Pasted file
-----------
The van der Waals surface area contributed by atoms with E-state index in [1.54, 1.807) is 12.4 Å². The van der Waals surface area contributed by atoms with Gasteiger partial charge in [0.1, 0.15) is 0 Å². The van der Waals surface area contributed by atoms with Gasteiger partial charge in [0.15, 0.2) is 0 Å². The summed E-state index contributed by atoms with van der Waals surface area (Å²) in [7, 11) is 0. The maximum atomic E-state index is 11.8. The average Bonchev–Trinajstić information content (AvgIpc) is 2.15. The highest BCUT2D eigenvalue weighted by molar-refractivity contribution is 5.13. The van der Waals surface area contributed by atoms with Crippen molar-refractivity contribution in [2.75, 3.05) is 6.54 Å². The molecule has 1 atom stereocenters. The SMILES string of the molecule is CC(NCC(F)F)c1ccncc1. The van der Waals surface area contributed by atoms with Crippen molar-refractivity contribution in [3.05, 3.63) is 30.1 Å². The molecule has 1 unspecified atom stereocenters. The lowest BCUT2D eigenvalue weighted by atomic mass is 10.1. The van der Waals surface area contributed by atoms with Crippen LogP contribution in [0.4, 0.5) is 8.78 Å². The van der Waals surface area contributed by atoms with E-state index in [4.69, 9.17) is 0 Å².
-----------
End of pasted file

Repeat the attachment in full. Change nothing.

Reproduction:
The van der Waals surface area contributed by atoms with E-state index in [1.54, 1.807) is 12.4 Å². The van der Waals surface area contributed by atoms with Gasteiger partial charge in [0.1, 0.15) is 0 Å². The van der Waals surface area contributed by atoms with Gasteiger partial charge in [0.15, 0.2) is 0 Å². The summed E-state index contributed by atoms with van der Waals surface area (Å²) in [7, 11) is 0. The maximum atomic E-state index is 11.8. The average Bonchev–Trinajstić information content (AvgIpc) is 2.15. The highest BCUT2D eigenvalue weighted by molar-refractivity contribution is 5.13. The van der Waals surface area contributed by atoms with Crippen molar-refractivity contribution in [2.75, 3.05) is 6.54 Å². The molecule has 1 atom stereocenters. The SMILES string of the molecule is CC(NCC(F)F)c1ccncc1. The van der Waals surface area contributed by atoms with Crippen molar-refractivity contribution in [3.05, 3.63) is 30.1 Å². The molecule has 1 unspecified atom stereocenters. The lowest BCUT2D eigenvalue weighted by atomic mass is 10.1. The van der Waals surface area contributed by atoms with Crippen LogP contribution in [0.4, 0.5) is 8.78 Å². The van der Waals surface area contributed by atoms with E-state index in [4.69, 9.17) is 0 Å².